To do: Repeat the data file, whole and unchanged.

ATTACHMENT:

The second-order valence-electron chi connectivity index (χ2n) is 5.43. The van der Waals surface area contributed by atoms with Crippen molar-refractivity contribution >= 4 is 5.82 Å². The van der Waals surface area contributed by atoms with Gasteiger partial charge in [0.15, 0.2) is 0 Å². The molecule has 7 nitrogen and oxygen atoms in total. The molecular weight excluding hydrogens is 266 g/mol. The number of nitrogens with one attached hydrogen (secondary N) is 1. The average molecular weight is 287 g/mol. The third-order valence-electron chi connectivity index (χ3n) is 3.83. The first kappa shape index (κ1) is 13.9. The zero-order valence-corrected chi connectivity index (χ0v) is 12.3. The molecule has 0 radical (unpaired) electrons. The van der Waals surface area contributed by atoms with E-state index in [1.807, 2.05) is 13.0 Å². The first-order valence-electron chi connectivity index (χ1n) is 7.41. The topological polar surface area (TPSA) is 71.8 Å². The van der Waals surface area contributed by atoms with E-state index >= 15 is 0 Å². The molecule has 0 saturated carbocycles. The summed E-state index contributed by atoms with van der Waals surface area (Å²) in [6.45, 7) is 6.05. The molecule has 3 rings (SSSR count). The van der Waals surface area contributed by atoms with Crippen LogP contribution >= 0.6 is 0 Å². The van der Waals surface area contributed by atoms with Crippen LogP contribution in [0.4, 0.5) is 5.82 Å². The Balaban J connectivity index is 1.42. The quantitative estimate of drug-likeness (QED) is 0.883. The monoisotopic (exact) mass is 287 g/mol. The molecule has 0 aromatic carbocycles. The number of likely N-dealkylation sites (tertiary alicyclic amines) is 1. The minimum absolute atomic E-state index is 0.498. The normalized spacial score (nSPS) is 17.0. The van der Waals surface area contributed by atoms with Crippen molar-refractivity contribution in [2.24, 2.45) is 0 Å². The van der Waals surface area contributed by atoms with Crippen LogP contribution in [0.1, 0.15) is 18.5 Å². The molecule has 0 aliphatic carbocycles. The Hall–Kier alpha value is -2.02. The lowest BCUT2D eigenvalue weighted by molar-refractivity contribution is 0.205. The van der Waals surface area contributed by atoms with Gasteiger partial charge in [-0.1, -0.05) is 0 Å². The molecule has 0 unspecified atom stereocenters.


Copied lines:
The second-order valence-electron chi connectivity index (χ2n) is 5.43. The van der Waals surface area contributed by atoms with Crippen molar-refractivity contribution >= 4 is 5.82 Å². The van der Waals surface area contributed by atoms with Gasteiger partial charge in [0.15, 0.2) is 0 Å². The molecule has 7 nitrogen and oxygen atoms in total. The molecular weight excluding hydrogens is 266 g/mol. The number of nitrogens with one attached hydrogen (secondary N) is 1. The average molecular weight is 287 g/mol. The third-order valence-electron chi connectivity index (χ3n) is 3.83. The first kappa shape index (κ1) is 13.9. The zero-order valence-corrected chi connectivity index (χ0v) is 12.3. The molecule has 0 radical (unpaired) electrons. The van der Waals surface area contributed by atoms with E-state index in [1.807, 2.05) is 13.0 Å². The first-order valence-electron chi connectivity index (χ1n) is 7.41. The topological polar surface area (TPSA) is 71.8 Å². The van der Waals surface area contributed by atoms with E-state index >= 15 is 0 Å². The molecule has 0 saturated carbocycles. The summed E-state index contributed by atoms with van der Waals surface area (Å²) in [6.45, 7) is 6.05. The molecule has 3 rings (SSSR count). The van der Waals surface area contributed by atoms with Crippen LogP contribution >= 0.6 is 0 Å². The van der Waals surface area contributed by atoms with Crippen LogP contribution in [0.4, 0.5) is 5.82 Å². The Balaban J connectivity index is 1.42. The quantitative estimate of drug-likeness (QED) is 0.883. The monoisotopic (exact) mass is 287 g/mol. The molecule has 0 aromatic carbocycles. The number of likely N-dealkylation sites (tertiary alicyclic amines) is 1. The minimum absolute atomic E-state index is 0.498. The normalized spacial score (nSPS) is 17.0. The van der Waals surface area contributed by atoms with Crippen molar-refractivity contribution in [2.24, 2.45) is 0 Å². The van der Waals surface area contributed by atoms with Crippen LogP contribution in [0.1, 0.15) is 18.5 Å². The molecule has 0 aliphatic carbocycles. The Hall–Kier alpha value is -2.02. The lowest BCUT2D eigenvalue weighted by molar-refractivity contribution is 0.205. The van der Waals surface area contributed by atoms with Gasteiger partial charge in [-0.1, -0.05) is 0 Å². The molecule has 0 unspecified atom stereocenters.